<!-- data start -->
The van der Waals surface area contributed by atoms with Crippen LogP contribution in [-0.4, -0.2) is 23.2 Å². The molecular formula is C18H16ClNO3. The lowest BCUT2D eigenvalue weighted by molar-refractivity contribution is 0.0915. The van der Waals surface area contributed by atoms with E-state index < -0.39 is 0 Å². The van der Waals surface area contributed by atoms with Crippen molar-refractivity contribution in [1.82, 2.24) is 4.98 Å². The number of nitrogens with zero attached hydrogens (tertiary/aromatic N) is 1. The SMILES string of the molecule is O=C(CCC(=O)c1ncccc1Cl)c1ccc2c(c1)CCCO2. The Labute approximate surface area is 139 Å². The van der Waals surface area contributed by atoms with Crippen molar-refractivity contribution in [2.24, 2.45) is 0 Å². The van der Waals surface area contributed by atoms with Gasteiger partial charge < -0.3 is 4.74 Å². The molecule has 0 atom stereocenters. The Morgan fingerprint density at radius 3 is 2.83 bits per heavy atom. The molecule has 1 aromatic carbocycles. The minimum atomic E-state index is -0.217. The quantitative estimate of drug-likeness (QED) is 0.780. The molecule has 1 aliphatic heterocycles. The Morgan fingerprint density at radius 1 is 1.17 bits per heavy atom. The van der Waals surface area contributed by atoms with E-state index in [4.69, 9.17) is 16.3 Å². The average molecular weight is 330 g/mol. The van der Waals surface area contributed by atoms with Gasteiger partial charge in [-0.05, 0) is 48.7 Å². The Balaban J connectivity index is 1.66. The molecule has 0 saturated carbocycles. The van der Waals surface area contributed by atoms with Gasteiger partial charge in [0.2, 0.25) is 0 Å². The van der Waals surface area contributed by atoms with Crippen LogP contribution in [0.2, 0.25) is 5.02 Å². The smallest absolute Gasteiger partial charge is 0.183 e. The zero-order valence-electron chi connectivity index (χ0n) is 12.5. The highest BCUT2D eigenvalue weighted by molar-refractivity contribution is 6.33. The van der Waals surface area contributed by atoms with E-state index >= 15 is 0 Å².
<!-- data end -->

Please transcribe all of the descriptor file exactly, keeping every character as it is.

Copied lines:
The van der Waals surface area contributed by atoms with Crippen LogP contribution in [-0.4, -0.2) is 23.2 Å². The molecular formula is C18H16ClNO3. The lowest BCUT2D eigenvalue weighted by molar-refractivity contribution is 0.0915. The van der Waals surface area contributed by atoms with E-state index < -0.39 is 0 Å². The van der Waals surface area contributed by atoms with Crippen molar-refractivity contribution in [1.82, 2.24) is 4.98 Å². The number of nitrogens with zero attached hydrogens (tertiary/aromatic N) is 1. The SMILES string of the molecule is O=C(CCC(=O)c1ncccc1Cl)c1ccc2c(c1)CCCO2. The Labute approximate surface area is 139 Å². The van der Waals surface area contributed by atoms with Crippen molar-refractivity contribution in [2.24, 2.45) is 0 Å². The van der Waals surface area contributed by atoms with Gasteiger partial charge < -0.3 is 4.74 Å². The molecule has 0 atom stereocenters. The Morgan fingerprint density at radius 3 is 2.83 bits per heavy atom. The molecule has 1 aromatic carbocycles. The minimum atomic E-state index is -0.217. The quantitative estimate of drug-likeness (QED) is 0.780. The molecule has 1 aliphatic heterocycles. The Morgan fingerprint density at radius 1 is 1.17 bits per heavy atom. The van der Waals surface area contributed by atoms with E-state index in [4.69, 9.17) is 16.3 Å². The average molecular weight is 330 g/mol. The van der Waals surface area contributed by atoms with Gasteiger partial charge in [-0.05, 0) is 48.7 Å². The Balaban J connectivity index is 1.66. The molecule has 0 saturated carbocycles. The van der Waals surface area contributed by atoms with Gasteiger partial charge in [0.2, 0.25) is 0 Å². The van der Waals surface area contributed by atoms with Crippen LogP contribution in [0.2, 0.25) is 5.02 Å². The smallest absolute Gasteiger partial charge is 0.183 e. The zero-order valence-electron chi connectivity index (χ0n) is 12.5. The highest BCUT2D eigenvalue weighted by molar-refractivity contribution is 6.33. The van der Waals surface area contributed by atoms with E-state index >= 15 is 0 Å².